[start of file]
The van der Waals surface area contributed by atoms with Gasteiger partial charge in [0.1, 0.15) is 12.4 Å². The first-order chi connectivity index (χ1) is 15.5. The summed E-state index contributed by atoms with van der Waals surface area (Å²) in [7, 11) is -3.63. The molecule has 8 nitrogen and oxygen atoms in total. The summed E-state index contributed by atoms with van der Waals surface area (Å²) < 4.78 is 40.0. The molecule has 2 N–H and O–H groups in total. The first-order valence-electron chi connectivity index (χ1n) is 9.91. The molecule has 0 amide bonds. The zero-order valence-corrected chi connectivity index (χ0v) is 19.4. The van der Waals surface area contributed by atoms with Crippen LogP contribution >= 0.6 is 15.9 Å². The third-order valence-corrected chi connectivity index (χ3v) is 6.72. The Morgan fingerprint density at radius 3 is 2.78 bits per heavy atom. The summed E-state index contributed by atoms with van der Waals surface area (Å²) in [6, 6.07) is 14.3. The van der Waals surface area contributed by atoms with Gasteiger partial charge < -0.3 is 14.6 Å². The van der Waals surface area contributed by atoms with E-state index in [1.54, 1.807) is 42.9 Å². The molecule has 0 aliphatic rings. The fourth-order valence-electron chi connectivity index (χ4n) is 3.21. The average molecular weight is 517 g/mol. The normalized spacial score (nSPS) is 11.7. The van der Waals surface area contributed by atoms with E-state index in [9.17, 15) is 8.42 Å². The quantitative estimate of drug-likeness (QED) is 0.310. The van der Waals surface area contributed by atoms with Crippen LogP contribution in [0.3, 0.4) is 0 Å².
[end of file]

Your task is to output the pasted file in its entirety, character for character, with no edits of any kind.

The van der Waals surface area contributed by atoms with Gasteiger partial charge in [0.1, 0.15) is 12.4 Å². The first-order chi connectivity index (χ1) is 15.5. The summed E-state index contributed by atoms with van der Waals surface area (Å²) in [7, 11) is -3.63. The molecule has 8 nitrogen and oxygen atoms in total. The summed E-state index contributed by atoms with van der Waals surface area (Å²) < 4.78 is 40.0. The molecule has 2 N–H and O–H groups in total. The first-order valence-electron chi connectivity index (χ1n) is 9.91. The molecule has 0 amide bonds. The zero-order valence-corrected chi connectivity index (χ0v) is 19.4. The van der Waals surface area contributed by atoms with Crippen LogP contribution >= 0.6 is 15.9 Å². The third-order valence-corrected chi connectivity index (χ3v) is 6.72. The Morgan fingerprint density at radius 3 is 2.78 bits per heavy atom. The summed E-state index contributed by atoms with van der Waals surface area (Å²) in [6, 6.07) is 14.3. The van der Waals surface area contributed by atoms with Gasteiger partial charge < -0.3 is 14.6 Å². The van der Waals surface area contributed by atoms with E-state index in [1.54, 1.807) is 42.9 Å². The molecule has 0 aliphatic rings. The fourth-order valence-electron chi connectivity index (χ4n) is 3.21. The average molecular weight is 517 g/mol. The normalized spacial score (nSPS) is 11.7. The van der Waals surface area contributed by atoms with E-state index in [9.17, 15) is 8.42 Å². The quantitative estimate of drug-likeness (QED) is 0.310. The van der Waals surface area contributed by atoms with Crippen LogP contribution in [0.3, 0.4) is 0 Å².